Saturday 4th June

160604

THE FIRST LAST GREATEST UNDERDOG (IMAGINED):

When Elvis died I was shocked by how it upset me> He was an
institution, a lighthouse, had always been there. With the murder
of John Lennon the world got a little colder & I’m still shivering.
This morning, as I showered, the news that my first & greatest
beacon of hope had moved on to illuminate another place made me
sob like a little kid.

25th of February, 1964, I was seven years old. The buzz about the
Clay/Liston fight had filtered down to even me (the boy with his
head in the clouds). I’d had no previous interest in boxing nor even
knowledge of it’s existence, but the noise about this fight was so
loud that it had infiltrated my impenetrable bubble & got me curious
– ‘So what was all the fuss about?’. There was some guy a long
way from our little backwater town who was going to fight another
guy & neither of them had anything to do with real life as far as
I could see. They didn’t go to my school, didn’t live in our town,
didn’t even live in our country! They were going to hit one another
in somewhere called ‘America’, a fantasy land I’d discovered through
DC comics. A place where amazing things were available to boys my age
(like bicycles with white wall tires & cow-horn handlebars, baseball
bats, weird footballs & X-ray glasses). This was a land, far beyond
imagination, that only existed on TV. A place where the sun always
shone, where shadows were black & exotic chromium-ed cars cruised
sunset strip whilst cool young dudes grinned through immaculate
white teeth, leaning back & grooming their perfect hair with the
fluid  wrists of Zen calligraphers. Until 25th of February 1964,
America wasn’t real, so I vowed to remain in my bubble forever,
protected from the world outside where my little dreams would be
shot down before they had chance to fly.

The fight I heard that night changed everything. Why I even listened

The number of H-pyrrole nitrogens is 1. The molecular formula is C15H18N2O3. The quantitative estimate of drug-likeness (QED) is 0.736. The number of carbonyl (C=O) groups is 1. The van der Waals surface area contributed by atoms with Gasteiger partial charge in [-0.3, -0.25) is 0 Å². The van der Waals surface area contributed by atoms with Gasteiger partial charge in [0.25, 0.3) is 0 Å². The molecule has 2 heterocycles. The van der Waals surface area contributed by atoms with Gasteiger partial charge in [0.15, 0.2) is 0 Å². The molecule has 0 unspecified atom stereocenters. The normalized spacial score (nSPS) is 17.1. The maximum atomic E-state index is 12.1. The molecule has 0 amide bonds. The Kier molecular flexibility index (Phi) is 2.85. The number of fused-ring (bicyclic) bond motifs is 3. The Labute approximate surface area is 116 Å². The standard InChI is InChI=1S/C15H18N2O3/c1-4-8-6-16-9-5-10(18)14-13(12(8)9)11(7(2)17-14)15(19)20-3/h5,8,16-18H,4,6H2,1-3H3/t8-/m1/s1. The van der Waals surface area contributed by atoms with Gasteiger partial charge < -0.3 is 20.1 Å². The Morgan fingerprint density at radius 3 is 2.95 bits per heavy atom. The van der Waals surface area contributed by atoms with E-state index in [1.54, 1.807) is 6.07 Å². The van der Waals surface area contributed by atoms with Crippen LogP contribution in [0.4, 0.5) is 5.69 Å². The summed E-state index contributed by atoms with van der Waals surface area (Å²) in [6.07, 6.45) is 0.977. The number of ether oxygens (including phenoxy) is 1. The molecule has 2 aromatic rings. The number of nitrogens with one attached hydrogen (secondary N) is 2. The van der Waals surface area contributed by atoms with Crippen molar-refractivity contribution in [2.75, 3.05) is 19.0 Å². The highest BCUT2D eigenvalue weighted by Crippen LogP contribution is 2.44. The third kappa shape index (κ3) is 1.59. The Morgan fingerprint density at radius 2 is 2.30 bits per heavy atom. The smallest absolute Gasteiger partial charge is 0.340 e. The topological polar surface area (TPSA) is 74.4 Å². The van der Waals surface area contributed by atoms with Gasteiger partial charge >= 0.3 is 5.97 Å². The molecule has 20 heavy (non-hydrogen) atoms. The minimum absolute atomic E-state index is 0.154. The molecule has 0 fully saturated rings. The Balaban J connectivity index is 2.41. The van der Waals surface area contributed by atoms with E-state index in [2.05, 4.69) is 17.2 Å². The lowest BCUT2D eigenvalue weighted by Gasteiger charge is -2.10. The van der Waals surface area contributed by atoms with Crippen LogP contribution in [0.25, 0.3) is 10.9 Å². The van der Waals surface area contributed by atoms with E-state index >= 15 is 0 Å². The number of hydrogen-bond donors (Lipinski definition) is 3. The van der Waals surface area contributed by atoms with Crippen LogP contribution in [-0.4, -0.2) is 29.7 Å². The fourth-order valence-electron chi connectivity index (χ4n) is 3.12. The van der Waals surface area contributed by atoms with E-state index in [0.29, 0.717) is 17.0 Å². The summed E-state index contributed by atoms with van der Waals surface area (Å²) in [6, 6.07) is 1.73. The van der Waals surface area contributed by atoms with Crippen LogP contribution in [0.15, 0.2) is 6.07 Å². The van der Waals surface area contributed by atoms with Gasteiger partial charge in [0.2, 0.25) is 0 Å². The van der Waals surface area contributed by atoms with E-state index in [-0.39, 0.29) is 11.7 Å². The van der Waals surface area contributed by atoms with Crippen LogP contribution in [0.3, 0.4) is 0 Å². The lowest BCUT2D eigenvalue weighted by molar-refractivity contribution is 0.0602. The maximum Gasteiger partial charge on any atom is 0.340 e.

to it is beyond me, other than perhaps it was to show solidarity with
my Dad who had a clear desire to catch it on the radio. We tuned in,
sat in the car engine running to stay warm, me beside him. Something
significant was going to happen in Dad’s car & I didn’t want to miss
it.

The press had it all worked out, long before the fight even
started, the world was sure of the outcome. Sonny Liston was the
reigning World Heavy weight Champion, a boxer who was considered by
everyone to be so overwhelmingly ferocious he was unstoppable.
No one could withstand the supreme power of his punches & great
fighters at the top of their game had openly avoided fighting him.
Then this confident 22-year-old contender steps up & starts getting
all vocal about how he’s going to beat the unbeatable champion, how’s
he’s going to upset the world (& that got my attention) to become the
new (& greatest) Heavy Weight Champion of the World. Sat next to my
Dad, parked on a little patch of dirt outside our house, in a little
town where dreams withered away, I started to fizz. Me & Dad, sat
side-by-side, illuminated by the glow of the car radio dial.

The task for the 22-year-old was to achieve the impossible, something
he claimed, no ‘promised’, he would shock the world & do. Right there
& then, I put everything I had, all my hopes & dreams, my whole future,
on him. If he lost, then I would loose with him, but if he won, my
dreams could become realities. If this young dude, who didn’t know I
even existed & didn’t waist his time posing,cruising & combing his hair